‘Game Developers Make Too Much Money’

Accourding to Alexander Hinkley the reason computer games and DLC cost so much to make is because game developers earn too much money and that most of us drive round £40k sports cars on top of amazing bonus payments and other big benefits… I wish!

Obviously I work in the UK game industry and pay might be slightly different over here (but from reading the comments on the article it doesn’t look to be vastly different) but I know many developers (excluding really high up managers and excluding London living costs for some studios) normally get paid between £18-30k up to around 10 or so years experience, with over-time generally not being paid as standard. Also the majority of us could only dream of having £40k sports cars and the reality is that many games get cancelled and people get made redundant/contracts not extended relatively frequently.

Also the reality of these ‘game sales percentage bonuses’, and other such things, is that the majority of the games do not sell enough to actually activate these bonuses and then even if they do the majority of the time they are such small percentages that there is minimal actual bonus coming your way! I don’t know anybody who has actually received a bonus from the sales that ends up being more than a couple of hundred pounds in the last 5-10 years, the only big bonuses like this I have heard of were many console generations ago when the games industry was still new!

It’s an entertaining read, but this guy really does not have his facts straight, enjoy:

The girlfriend of a fairly prominent game developer (who shall both remain nameless for the sake of privacy) recently tweeted that she was having a bad day because she ran over the curb while driving his $70,000 sports car around the city. The tweet has since been deleted but statements like this make one start to wonder if game developers and consequently publishers really should be making enough money to afford $70,000 sports cars to begin with.

Your first reaction might be something along the lines of “well if the game is really good, they deserve to be paid well for working on it,” and that is a valid line of thought until you consider that these costs are then unnecessarily passed onto the consumer. It has become commonplace to see publishers try to nickel-and-dime gamers through downloadable content that should have been included on the disc, micro-transactions, forcing us to pay extra for online passes just to access multiplayer, and even trying to abolish the entire used game market in the next generation because it is “hurting the industry.”

Former Epic Games design director Cliff Bleszinski (perhaps known best for working on Gears of War) even supported Microsoft’s previous Xbox One policy of restricting used games when he tweeted, “You cannot have game and marketing budgets this high while also having used and rental games existing.”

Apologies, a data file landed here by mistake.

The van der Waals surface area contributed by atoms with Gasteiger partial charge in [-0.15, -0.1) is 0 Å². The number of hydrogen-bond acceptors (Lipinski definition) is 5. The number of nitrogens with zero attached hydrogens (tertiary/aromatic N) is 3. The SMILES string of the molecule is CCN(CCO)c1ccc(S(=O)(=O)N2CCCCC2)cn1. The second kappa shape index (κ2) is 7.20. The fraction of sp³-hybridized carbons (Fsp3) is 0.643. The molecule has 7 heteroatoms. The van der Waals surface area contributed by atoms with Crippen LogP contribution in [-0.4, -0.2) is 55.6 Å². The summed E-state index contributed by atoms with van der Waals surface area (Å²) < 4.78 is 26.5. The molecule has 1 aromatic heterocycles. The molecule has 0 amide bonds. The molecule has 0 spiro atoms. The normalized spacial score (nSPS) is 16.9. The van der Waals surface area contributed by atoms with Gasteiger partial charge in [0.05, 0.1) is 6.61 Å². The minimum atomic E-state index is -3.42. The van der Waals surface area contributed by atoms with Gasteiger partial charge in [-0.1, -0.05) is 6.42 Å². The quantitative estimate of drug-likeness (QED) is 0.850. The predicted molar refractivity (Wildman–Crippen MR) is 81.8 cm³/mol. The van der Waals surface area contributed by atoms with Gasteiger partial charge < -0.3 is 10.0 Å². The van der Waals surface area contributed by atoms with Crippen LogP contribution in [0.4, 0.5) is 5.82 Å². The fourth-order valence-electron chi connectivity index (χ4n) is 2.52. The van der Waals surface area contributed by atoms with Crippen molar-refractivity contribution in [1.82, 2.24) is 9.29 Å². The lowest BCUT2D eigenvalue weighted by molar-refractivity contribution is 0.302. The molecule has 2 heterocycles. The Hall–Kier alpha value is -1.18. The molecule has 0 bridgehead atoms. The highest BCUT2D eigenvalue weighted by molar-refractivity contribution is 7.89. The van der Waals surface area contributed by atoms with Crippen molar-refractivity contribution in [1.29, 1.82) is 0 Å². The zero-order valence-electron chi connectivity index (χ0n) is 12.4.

Perhaps not, but why are game budgets so high anyway? Publishers have routinely complained about the cost of creating blockbuster titles getting more and more expensive in recent years. In the past, a game selling just one million copies was considered to be a success but nowadays they are disappointed when games sell 3.4 million copies in just one month because the costs are so much higher now.

When you juxtapose the idea of publishers and developers complaining about the cost of making a game with the fact that they are driving around in $70,000 sports cars, it gets to be pretty absurd. Have publishers ever thought that perhaps games are getting too expensive to make is because they paying people such huge salaries? According to Game Developer magazine, the average salary for U.S. developers in 2011 was $81,192 a year. It’s probably gone up since then due to inflation. Compare that to the current average salary of a police officer which is $50,745 a year (www.salary.com) or a teacher which can be as low as $39,850 a year depending on the state (www.teacherportal.com). Being a game developer is apparently an even better paying job than working at the CIA which according to http://www.simplyhired.com comes with an average salary of $70,000 a year.

In addition to a high salary, the majority of game developers also receive a myriad of fringe benefits including stock options, annual bonuses, project bonuses, royalties for games they have worked on, medical benefits, dental coverage, and even pension plans. Those who received financial benefits made an average of $17,689 above and beyond their salary (source). In other words, the average yearly earnings of a video game developer is about six figures!

Why are developers making so much money? Their job isn’t life threatening like a police officer’s is and it’s not important to the future of the nation like a teacher’s job is. It might be tedious or even grueling at times and require long hours and lots of commitment, but working in the video game industry is generally fun. People should be working in the gaming industry because they want to create awesome games. Not because they want to become rich. When did the gaming industry become so corporate?

The developer whose girlfriend made the tweet mentioned at the top of this article is non-essential to his particular game’s success as well. He works on the player behavior team helping to discipline players on a free-to-play game which utilizes micro-transactions to earn revenue. Considering it is free-to-play, you might think that having an exorbitant salary doesn’t hurt gamers since the game is free after all, but that’s not exactly the case.